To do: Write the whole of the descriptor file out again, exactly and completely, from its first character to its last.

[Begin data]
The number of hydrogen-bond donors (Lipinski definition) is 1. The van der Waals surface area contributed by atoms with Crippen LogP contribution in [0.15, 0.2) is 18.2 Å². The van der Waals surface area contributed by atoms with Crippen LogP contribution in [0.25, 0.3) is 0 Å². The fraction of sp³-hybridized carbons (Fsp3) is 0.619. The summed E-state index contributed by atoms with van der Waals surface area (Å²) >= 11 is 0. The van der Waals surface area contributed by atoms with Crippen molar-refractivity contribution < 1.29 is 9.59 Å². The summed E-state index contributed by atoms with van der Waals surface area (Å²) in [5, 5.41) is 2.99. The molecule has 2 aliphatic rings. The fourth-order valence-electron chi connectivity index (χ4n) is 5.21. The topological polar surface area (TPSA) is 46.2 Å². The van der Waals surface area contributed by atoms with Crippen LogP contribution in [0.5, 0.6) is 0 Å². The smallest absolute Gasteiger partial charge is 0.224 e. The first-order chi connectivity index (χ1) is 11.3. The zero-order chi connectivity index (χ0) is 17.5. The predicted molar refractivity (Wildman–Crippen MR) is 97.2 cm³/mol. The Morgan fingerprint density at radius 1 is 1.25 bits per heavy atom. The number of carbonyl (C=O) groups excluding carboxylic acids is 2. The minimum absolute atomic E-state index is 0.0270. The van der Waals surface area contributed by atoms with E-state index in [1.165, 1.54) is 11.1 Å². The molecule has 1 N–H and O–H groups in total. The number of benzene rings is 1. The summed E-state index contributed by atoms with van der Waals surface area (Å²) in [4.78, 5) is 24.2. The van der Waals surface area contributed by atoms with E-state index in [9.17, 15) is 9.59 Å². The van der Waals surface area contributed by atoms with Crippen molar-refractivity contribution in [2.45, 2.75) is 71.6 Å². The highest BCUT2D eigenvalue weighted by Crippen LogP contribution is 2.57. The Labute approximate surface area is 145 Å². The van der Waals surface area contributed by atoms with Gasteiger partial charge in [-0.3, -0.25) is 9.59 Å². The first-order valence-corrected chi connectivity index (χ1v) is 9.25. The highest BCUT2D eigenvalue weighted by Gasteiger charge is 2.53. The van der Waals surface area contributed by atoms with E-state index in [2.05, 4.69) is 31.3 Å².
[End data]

The number of hydrogen-bond donors (Lipinski definition) is 1. The van der Waals surface area contributed by atoms with Crippen LogP contribution in [0.15, 0.2) is 18.2 Å². The van der Waals surface area contributed by atoms with Crippen LogP contribution in [0.25, 0.3) is 0 Å². The fraction of sp³-hybridized carbons (Fsp3) is 0.619. The summed E-state index contributed by atoms with van der Waals surface area (Å²) >= 11 is 0. The van der Waals surface area contributed by atoms with Crippen molar-refractivity contribution < 1.29 is 9.59 Å². The summed E-state index contributed by atoms with van der Waals surface area (Å²) in [5, 5.41) is 2.99. The molecule has 2 aliphatic rings. The fourth-order valence-electron chi connectivity index (χ4n) is 5.21. The topological polar surface area (TPSA) is 46.2 Å². The van der Waals surface area contributed by atoms with Crippen LogP contribution in [0.5, 0.6) is 0 Å². The smallest absolute Gasteiger partial charge is 0.224 e. The first-order chi connectivity index (χ1) is 11.3. The zero-order chi connectivity index (χ0) is 17.5. The predicted molar refractivity (Wildman–Crippen MR) is 97.2 cm³/mol. The Morgan fingerprint density at radius 1 is 1.25 bits per heavy atom. The number of carbonyl (C=O) groups excluding carboxylic acids is 2. The minimum absolute atomic E-state index is 0.0270. The van der Waals surface area contributed by atoms with E-state index in [1.165, 1.54) is 11.1 Å². The molecule has 1 N–H and O–H groups in total. The number of benzene rings is 1. The summed E-state index contributed by atoms with van der Waals surface area (Å²) in [4.78, 5) is 24.2. The van der Waals surface area contributed by atoms with E-state index in [9.17, 15) is 9.59 Å². The van der Waals surface area contributed by atoms with Crippen molar-refractivity contribution in [2.45, 2.75) is 71.6 Å². The highest BCUT2D eigenvalue weighted by Crippen LogP contribution is 2.57. The Labute approximate surface area is 145 Å². The van der Waals surface area contributed by atoms with Gasteiger partial charge in [-0.3, -0.25) is 9.59 Å². The first-order valence-corrected chi connectivity index (χ1v) is 9.25. The highest BCUT2D eigenvalue weighted by Gasteiger charge is 2.53. The van der Waals surface area contributed by atoms with E-state index in [2.05, 4.69) is 31.3 Å².